The week before
the Super Bowl, 35-year-old Phil Gennaro, a husky insurance claims adjustor
from Monroeville, Pa., a few miles east of Pittsburgh, was counting down the
hours to the big game. He's such a Steelers sicko that he didn't wash his white
"36" Bettis jersey till the end of the season; he put it on the morning
of every game and believed it was part of his job to not jinx the Steelers by
wearing something else or by washing off the good karma--and the beer stain on
"If Ben wins
on Sunday," Gennaro said, "he becomes our generation's
Easy now. Those
are huge shoes right there. And Big Ben's Super Bowl performance, as it turned
out, was not that of an MVP. But this championship team has the same sort of
selflessness that the old teams had. Jerome Bettis might be more than nine
years older than the man who took his job this year, greenhorn running back
Willie Parker. But when Parker scored his first touchdown as a Steeler last
fall, it was Bettis who jogged down to the end zone and retrieved the ball from
the ball boy, just to make sure Parker would have that keepsake forever. When
offensive coordinator Ken Whisenhunt isolated Cedrick Wilson as the receiver to
make the first big play of the AFC title game--a post-corner route that would
require a great fake and a timely throw from Roethlisberger--Pro Bowl wideout
Hines Ward didn't shout, "Hey, what about me?" He said, "Great call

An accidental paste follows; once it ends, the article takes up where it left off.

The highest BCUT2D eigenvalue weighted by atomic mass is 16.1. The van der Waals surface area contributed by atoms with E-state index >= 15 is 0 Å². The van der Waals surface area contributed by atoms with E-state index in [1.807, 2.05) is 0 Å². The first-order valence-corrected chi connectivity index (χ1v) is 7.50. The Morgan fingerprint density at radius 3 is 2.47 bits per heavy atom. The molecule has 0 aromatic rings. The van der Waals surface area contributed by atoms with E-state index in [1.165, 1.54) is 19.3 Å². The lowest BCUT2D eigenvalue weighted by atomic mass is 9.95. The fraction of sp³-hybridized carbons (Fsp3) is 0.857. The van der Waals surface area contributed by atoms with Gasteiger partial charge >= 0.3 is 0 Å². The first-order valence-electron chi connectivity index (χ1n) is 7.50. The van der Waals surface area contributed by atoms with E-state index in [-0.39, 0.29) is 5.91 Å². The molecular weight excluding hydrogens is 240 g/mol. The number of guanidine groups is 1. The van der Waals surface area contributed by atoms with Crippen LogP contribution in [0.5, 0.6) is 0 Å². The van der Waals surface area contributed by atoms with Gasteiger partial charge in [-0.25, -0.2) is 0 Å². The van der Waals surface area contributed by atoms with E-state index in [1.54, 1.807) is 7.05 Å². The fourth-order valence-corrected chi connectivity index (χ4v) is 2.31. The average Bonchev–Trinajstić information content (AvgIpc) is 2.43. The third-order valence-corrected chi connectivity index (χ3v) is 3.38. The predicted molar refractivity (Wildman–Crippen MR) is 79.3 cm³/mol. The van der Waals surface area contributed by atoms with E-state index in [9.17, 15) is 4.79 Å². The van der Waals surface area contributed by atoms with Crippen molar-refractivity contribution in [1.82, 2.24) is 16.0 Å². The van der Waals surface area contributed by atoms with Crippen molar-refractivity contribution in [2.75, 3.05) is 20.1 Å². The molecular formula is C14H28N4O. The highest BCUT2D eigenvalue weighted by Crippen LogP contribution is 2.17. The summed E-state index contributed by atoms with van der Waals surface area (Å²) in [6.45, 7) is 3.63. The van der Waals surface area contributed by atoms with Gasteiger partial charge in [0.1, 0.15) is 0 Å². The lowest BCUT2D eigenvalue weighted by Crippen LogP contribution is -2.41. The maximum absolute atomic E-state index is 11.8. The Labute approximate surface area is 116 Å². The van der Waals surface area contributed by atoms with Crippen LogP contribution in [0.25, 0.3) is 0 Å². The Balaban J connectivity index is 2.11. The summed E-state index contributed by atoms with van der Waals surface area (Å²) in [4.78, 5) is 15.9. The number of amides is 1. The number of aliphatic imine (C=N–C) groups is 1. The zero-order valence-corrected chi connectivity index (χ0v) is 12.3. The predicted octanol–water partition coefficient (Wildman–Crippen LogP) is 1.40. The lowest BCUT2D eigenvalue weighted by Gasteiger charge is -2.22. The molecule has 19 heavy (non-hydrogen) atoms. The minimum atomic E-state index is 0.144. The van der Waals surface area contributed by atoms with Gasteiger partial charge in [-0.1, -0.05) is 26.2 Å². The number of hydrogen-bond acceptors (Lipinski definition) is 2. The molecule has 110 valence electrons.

by our coaching staff." After all, Roethlisberger has got the arm.
said Bradshaw, "they've got some real headhunters on defense, like we had.
We played the 4-3, and they play the 3-4, but the personality of the defense is
Joey Porter. Mel Blount, Troy Polamalu. Jack Ham, Clark Haggans.
What this year's
championship team had was the ability to win in a lot of different ways. At the
end of the great Steelers run, Bradshaw to Swann and John Stallworth was more
dangerous than the running game. As the passing game grew in stature, so too
did the confidence of the staff and the quarterback to call anything, anytime.
As Bradshaw says, it's amazing what Roethlisberger got done only two years
removed from playing in the Mid-American Conference. With the Steelers of the
2005 postseason, Whisenhunt wasn't afraid to call anything. After running the
ball on 57% of the snaps in the regular season, Pittsburgh passed on 55% of the
first-half snaps during the playoffs. What that showed is the coaching staff's
confidence in Roethlisberger. Teams were jamming the line in the playoffs, and
the Steelers weren't running it well. But Roethlisberger was lighting teams up.
You hesitate to compare him with Bradshaw--"It's an honor,"
Roethlisberger said during Super Bowl week, "but it's way, way
early"--but the way Pittsburgh called plays in the playoffs is the way the
1979 Steelers called plays, by putting the pressure on Bradshaw. He ate it up.
As did Roethlisberger.
The Steelers have
gone through a football encyclopedia of heirs to Bradshaw's throne. Cliff
Stoudt. Mark Malone. Bubby Brister. Neil O'Donnell. Mike Tomczak. Kordell
Stewart. Tommy Maddox. But now, unless ego, money, injury or a combination of
the three screw up the kid, Roethlisberger's the man for a long, long time.
"I had my day
in the sun," Bradshaw said. "Now I hope the kid has his."